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J Mol Biol. 2010 Jan 22;395(3):656-70. doi: 10.1016/j.jmb.2009.11.009. Epub 2009 Nov 11.

Protein roles in group I intron RNA folding: the tyrosyl-tRNA synthetase CYT-18 stabilizes the native state relative to a long-lived misfolded structure without compromising folding kinetics.

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Department of Chemistry and Biochemistry, Institute for Cellular and Molecular Biology, University of Texas at Austin, TX 78712, USA.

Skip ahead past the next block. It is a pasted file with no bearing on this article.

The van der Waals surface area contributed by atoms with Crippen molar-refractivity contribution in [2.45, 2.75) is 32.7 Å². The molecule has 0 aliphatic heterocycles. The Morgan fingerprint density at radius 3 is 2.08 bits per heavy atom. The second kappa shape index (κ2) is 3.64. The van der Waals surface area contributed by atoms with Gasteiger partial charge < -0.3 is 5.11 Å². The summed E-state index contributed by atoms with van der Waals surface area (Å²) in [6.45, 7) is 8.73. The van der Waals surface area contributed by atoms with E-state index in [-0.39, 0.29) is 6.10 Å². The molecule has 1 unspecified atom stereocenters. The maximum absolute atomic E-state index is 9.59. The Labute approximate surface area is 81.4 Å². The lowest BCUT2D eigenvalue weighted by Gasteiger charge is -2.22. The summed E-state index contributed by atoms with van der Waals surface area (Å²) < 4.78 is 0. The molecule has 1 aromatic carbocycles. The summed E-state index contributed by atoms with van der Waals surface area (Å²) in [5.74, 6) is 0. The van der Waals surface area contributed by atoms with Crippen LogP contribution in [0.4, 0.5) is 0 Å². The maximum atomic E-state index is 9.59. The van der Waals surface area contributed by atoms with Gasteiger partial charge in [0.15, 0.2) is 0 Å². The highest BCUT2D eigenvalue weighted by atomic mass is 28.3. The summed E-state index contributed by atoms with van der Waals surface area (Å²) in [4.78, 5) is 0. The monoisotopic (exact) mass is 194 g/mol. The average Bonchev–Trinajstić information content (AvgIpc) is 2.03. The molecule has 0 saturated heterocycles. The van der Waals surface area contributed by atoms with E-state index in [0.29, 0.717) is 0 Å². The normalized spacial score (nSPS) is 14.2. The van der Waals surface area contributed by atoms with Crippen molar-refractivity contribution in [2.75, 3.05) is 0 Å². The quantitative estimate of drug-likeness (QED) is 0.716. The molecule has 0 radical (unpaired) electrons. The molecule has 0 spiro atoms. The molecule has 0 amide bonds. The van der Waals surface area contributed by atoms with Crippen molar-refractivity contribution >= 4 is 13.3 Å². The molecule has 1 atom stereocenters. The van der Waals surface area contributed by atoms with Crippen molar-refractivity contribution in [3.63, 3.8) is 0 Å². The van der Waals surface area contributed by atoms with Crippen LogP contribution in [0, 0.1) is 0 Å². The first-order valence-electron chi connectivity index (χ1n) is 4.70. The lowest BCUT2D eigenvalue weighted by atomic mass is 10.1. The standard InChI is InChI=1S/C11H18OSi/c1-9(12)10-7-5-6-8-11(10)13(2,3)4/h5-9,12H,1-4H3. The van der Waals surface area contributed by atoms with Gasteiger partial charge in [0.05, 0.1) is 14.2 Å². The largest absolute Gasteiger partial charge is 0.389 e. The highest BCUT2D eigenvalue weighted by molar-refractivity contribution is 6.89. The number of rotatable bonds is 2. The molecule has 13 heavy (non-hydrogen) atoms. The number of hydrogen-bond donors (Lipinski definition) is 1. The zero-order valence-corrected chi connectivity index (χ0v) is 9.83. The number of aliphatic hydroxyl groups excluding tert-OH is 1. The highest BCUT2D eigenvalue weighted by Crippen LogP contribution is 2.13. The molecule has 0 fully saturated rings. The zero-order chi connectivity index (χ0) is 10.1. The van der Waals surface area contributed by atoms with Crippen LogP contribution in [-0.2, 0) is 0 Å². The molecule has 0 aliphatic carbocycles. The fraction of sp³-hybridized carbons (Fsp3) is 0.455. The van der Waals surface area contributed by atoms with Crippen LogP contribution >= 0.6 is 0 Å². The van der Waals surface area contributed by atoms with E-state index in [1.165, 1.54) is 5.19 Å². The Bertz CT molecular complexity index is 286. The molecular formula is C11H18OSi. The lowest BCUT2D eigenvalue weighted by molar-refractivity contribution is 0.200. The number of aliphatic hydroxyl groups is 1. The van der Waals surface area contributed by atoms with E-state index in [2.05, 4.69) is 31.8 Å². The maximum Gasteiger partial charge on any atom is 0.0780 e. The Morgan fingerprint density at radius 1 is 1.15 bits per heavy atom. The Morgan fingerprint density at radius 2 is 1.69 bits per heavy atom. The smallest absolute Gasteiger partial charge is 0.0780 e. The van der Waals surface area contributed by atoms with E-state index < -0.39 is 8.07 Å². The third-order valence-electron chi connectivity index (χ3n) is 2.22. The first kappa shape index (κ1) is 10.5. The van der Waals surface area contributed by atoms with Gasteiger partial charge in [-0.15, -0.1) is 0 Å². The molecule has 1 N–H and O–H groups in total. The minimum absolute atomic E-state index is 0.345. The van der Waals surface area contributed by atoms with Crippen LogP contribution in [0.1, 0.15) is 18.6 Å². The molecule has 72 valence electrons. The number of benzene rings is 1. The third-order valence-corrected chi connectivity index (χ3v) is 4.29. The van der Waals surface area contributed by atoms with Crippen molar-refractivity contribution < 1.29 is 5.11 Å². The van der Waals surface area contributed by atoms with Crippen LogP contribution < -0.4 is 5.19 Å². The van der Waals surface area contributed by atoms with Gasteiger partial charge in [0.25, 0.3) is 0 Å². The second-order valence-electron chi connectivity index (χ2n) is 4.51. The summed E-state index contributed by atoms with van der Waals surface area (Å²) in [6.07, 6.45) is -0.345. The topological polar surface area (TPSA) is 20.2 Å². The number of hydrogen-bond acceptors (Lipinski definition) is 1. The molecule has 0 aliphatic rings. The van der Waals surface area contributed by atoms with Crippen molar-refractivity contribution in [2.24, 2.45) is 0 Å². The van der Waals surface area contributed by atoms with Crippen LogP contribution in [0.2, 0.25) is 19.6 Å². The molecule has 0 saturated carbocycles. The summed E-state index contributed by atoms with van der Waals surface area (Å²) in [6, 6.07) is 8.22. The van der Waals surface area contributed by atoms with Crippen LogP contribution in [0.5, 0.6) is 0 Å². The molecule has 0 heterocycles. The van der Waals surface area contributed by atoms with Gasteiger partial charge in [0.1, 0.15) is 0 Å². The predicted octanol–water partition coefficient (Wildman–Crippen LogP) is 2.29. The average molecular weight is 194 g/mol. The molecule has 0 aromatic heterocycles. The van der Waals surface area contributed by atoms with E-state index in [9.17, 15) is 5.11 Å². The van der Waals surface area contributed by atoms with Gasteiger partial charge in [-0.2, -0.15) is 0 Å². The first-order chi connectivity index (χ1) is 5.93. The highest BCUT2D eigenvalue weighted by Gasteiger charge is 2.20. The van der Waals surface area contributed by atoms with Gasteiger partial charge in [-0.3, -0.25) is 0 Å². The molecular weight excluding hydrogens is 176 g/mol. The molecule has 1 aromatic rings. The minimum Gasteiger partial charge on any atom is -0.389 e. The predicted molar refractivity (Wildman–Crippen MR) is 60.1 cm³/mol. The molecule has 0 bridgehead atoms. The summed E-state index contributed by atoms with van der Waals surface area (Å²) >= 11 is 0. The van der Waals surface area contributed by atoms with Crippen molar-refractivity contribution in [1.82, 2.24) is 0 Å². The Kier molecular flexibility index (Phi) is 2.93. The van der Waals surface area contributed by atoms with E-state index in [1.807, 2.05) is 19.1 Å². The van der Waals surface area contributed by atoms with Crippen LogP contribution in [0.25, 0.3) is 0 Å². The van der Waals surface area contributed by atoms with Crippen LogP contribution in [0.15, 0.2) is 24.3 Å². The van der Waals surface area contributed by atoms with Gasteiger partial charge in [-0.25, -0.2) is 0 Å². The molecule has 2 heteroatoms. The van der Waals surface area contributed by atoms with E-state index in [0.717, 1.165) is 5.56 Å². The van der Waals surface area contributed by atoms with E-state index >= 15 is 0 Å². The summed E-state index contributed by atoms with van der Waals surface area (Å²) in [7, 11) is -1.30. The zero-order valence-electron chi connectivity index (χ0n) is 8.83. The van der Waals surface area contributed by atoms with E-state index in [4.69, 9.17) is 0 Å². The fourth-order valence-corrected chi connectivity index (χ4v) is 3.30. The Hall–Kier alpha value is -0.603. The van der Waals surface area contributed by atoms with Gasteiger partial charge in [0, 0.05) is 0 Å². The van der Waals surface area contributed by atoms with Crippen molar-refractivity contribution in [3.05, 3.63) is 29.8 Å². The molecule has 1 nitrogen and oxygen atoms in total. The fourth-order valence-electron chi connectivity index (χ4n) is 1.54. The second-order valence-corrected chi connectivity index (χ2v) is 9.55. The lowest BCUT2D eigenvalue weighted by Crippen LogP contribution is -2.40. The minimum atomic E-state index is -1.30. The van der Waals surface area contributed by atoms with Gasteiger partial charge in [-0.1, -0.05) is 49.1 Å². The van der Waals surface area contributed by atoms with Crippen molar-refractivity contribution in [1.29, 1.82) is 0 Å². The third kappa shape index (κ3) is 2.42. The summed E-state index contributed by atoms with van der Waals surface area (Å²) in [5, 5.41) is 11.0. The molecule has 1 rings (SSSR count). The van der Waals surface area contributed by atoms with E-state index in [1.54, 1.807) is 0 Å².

The Neurospora crassa CYT-18 protein is a mitochondrial tyrosyl-tRNA synthetase that also promotes self-splicing of group I intron RNAs by stabilizing the functional structure in the conserved core. CYT-18 binds the core along the same surface as a common peripheral element, P5abc, suggesting that CYT-18 can replace P5abc functionally. In addition to stabilizing structure generally, P5abc stabilizes the native conformation of the Tetrahymena group I intron relative to a globally similar misfolded conformation that has only local differences within the core and is populated significantly at equilibrium by a ribozyme variant lacking P5abc (E(DeltaP5abc)). Here, we show that CYT-18 specifically promotes formation of the native group I intron core from this misfolded conformation. Catalytic activity assays demonstrate that CYT-18 shifts the equilibrium of E(DeltaP5abc) toward the native state by at least 35-fold, and binding assays suggest an even larger effect. Thus, similar to P5abc, CYT-18 preferentially recognizes the native core, despite the global similarity of the misfolded core and despite forming crudely similar complexes, as revealed by dimethyl sulfate footprinting. Interestingly, the effects of CYT-18 and P5abc on folding kinetics differ. Whereas P5abc inhibits refolding of the misfolded conformation by forming peripheral contacts that must break during refolding, CYT-18 does not display analogous inhibition, most likely because it relies to a greater extent on direct interactions with the core. Although CYT-18 does not encounter this RNA in vivo, our results suggest that it stabilizes its cognate group I introns relative to analogous misfolded intermediates. By specifically recognizing native structural features, CYT-18 may also interact with earlier folding intermediates to avoid RNA misfolding or to trap native contacts as they form. More generally, our results highlight the ability of a protein cofactor to stabilize a functional RNA structure specifically without incurring associated costs in RNA folding kinetics.

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